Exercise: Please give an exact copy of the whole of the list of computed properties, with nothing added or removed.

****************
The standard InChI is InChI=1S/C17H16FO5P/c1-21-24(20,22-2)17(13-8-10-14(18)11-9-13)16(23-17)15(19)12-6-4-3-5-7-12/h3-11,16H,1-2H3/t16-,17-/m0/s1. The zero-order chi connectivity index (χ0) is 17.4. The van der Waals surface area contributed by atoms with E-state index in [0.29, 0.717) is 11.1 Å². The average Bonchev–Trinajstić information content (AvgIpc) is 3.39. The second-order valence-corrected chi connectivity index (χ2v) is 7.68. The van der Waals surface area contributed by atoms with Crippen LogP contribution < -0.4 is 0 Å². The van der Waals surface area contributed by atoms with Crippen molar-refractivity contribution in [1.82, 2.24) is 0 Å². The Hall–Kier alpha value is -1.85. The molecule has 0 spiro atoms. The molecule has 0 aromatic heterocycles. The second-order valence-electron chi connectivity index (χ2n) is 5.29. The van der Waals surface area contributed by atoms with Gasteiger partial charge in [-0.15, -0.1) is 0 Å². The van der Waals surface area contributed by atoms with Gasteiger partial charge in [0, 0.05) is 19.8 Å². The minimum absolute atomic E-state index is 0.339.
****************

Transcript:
The standard InChI is InChI=1S/C17H16FO5P/c1-21-24(20,22-2)17(13-8-10-14(18)11-9-13)16(23-17)15(19)12-6-4-3-5-7-12/h3-11,16H,1-2H3/t16-,17-/m0/s1. The zero-order chi connectivity index (χ0) is 17.4. The van der Waals surface area contributed by atoms with E-state index in [0.29, 0.717) is 11.1 Å². The average Bonchev–Trinajstić information content (AvgIpc) is 3.39. The second-order valence-corrected chi connectivity index (χ2v) is 7.68. The van der Waals surface area contributed by atoms with Crippen LogP contribution < -0.4 is 0 Å². The van der Waals surface area contributed by atoms with Crippen molar-refractivity contribution in [1.82, 2.24) is 0 Å². The Hall–Kier alpha value is -1.85. The molecule has 0 spiro atoms. The molecule has 0 aromatic heterocycles. The second-order valence-electron chi connectivity index (χ2n) is 5.29. The van der Waals surface area contributed by atoms with Gasteiger partial charge in [-0.15, -0.1) is 0 Å². The van der Waals surface area contributed by atoms with Gasteiger partial charge in [0, 0.05) is 19.8 Å². The minimum absolute atomic E-state index is 0.339.